- The 10 products you may have missed at Natural Products Expo East
- IRI releases first NutriLink segmentation study
- Report: Dietary supplements utilized as preventive health care can save health system tens of billions of dollars
- Sneakz shake gets national launch
- Abbott launches Glucerna Advance RTD to provide nutritional benefits for those with diabetes
KNOXVILLE, Tenn. — Grocer Food City has inked a partnership with the University of Tennessee Medical Center to expand the Healthy Living Kitchen — a move that is expected to result in a significantly greater reach for Healthy Living Kitchen programs and educational efforts at schools, community events and Food City supermarkets throughout the region.
Consisting of a registered dietitian, cardiac nurse specialist and senior executive chef from UT Medical Center, the Healthy Living Kitchen team presents healthy cooking classes and provides information on nutrition, label reading and making the right choices while grocery shopping.
The expanded Healthy Living Kitchen program will include grocery shopping tours at select Food City locations, with a UT Medical Center registered dietitian informing consumers on how to read food labels, as well as providing information about healthier choices at the grocery store.
The partnership also will allow the Healthy Living Kitchen staff to deliver the message of healthy eating to Food City's customer base and will reach Food City's audience through its marketing efforts at such events as NASCAR races, the Knoxville Food Show and UT sports.
"Food City is excited to partner with UT Medical Center to bring about the expansion of this much needed program," stated Steven C. Smith, Food City president and CEO. "We're proud to be a local, family-owned company employing more than 13,000 associates. As the leading supermarket in our region, we have a responsibility to our customers, associates and community to do all we can to educate them on the importance of making wise decisions with regard to their purchases. Many of the issues that affect our health and wellness are a direct result of our eating habits — good or bad. We feel this program will work hand in hand with our NuVal nutritional scoring system to provide consumers with the added insight necessary to make more informed choices for their families."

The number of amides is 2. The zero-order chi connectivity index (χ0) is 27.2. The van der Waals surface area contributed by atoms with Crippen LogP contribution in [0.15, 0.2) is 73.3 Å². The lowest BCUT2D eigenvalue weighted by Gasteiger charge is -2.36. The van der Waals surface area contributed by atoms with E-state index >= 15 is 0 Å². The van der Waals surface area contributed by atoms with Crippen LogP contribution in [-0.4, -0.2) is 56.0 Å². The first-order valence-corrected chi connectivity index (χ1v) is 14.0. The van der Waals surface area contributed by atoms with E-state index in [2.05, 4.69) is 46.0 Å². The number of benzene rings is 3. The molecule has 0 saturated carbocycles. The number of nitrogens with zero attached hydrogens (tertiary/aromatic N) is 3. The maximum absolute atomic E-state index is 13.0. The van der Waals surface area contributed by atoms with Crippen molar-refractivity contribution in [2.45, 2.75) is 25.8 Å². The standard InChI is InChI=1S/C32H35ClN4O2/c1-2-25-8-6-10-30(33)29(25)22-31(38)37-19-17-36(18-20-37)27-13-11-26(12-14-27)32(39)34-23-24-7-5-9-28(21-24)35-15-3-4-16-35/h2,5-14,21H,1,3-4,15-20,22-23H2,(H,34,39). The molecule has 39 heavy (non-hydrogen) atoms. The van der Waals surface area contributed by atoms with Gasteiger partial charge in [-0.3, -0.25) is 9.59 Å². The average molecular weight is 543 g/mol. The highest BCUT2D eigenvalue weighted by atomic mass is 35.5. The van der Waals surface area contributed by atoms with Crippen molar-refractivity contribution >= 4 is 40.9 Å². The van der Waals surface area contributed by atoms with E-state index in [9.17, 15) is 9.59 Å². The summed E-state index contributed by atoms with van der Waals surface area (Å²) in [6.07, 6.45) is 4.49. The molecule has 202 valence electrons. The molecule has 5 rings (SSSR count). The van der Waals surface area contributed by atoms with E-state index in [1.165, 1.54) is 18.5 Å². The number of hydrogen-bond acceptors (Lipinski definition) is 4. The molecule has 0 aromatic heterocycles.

Food City's NuVal system scores food on a scale of 1 to 100, taking into consideration more than 30 nutrients and evaluating the dietary importance of each to determine an overall nutritional quality score; the higher the score, the higher the nutrition. NuVal scores are displayed prominently on shelf price tags, scale labels and other in-store signage featuring the trademark blue hexagon design. NuVal has researched and scored more than 35,000 items.
"With Tennessee ranking as the fourth most obese state among adults, I'm proud to announce this partnership, which represents a commitment from both organizations to address the health needs of those we serve in this community," stated Joseph R. Landsman, president and CEO of UT Medical Center. "Together, we'll expand the message of positive nutritional choices well beyond the walls of the medical center, reaching out to so many more people in the region, including the loyal Food City customer base and the thousands of Food City associates. We're going to make a difference on behalf of the people of east Tennessee through the education provided by the Healthy Living Kitchen.